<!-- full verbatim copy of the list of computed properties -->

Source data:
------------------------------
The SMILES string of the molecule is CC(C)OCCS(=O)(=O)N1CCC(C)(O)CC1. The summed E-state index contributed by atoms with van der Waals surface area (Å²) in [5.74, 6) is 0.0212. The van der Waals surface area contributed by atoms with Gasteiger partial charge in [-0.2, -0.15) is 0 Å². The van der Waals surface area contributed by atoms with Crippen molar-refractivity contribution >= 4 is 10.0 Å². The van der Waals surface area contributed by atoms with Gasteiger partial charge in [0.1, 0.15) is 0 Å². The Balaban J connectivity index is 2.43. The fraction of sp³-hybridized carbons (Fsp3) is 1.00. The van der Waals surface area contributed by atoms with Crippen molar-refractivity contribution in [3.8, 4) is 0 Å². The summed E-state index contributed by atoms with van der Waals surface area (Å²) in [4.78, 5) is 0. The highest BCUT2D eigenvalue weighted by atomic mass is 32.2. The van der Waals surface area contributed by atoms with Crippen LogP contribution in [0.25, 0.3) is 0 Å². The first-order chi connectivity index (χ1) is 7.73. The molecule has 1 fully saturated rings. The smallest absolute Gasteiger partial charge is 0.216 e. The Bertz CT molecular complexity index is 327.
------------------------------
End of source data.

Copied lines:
The SMILES string of the molecule is CC(C)OCCS(=O)(=O)N1CCC(C)(O)CC1. The summed E-state index contributed by atoms with van der Waals surface area (Å²) in [5.74, 6) is 0.0212. The van der Waals surface area contributed by atoms with Gasteiger partial charge in [-0.2, -0.15) is 0 Å². The van der Waals surface area contributed by atoms with Crippen molar-refractivity contribution >= 4 is 10.0 Å². The van der Waals surface area contributed by atoms with Gasteiger partial charge in [0.1, 0.15) is 0 Å². The Balaban J connectivity index is 2.43. The fraction of sp³-hybridized carbons (Fsp3) is 1.00. The van der Waals surface area contributed by atoms with Crippen molar-refractivity contribution in [3.8, 4) is 0 Å². The summed E-state index contributed by atoms with van der Waals surface area (Å²) in [4.78, 5) is 0. The highest BCUT2D eigenvalue weighted by atomic mass is 32.2. The van der Waals surface area contributed by atoms with Crippen LogP contribution in [0.25, 0.3) is 0 Å². The first-order chi connectivity index (χ1) is 7.73. The molecule has 1 fully saturated rings. The smallest absolute Gasteiger partial charge is 0.216 e. The Bertz CT molecular complexity index is 327.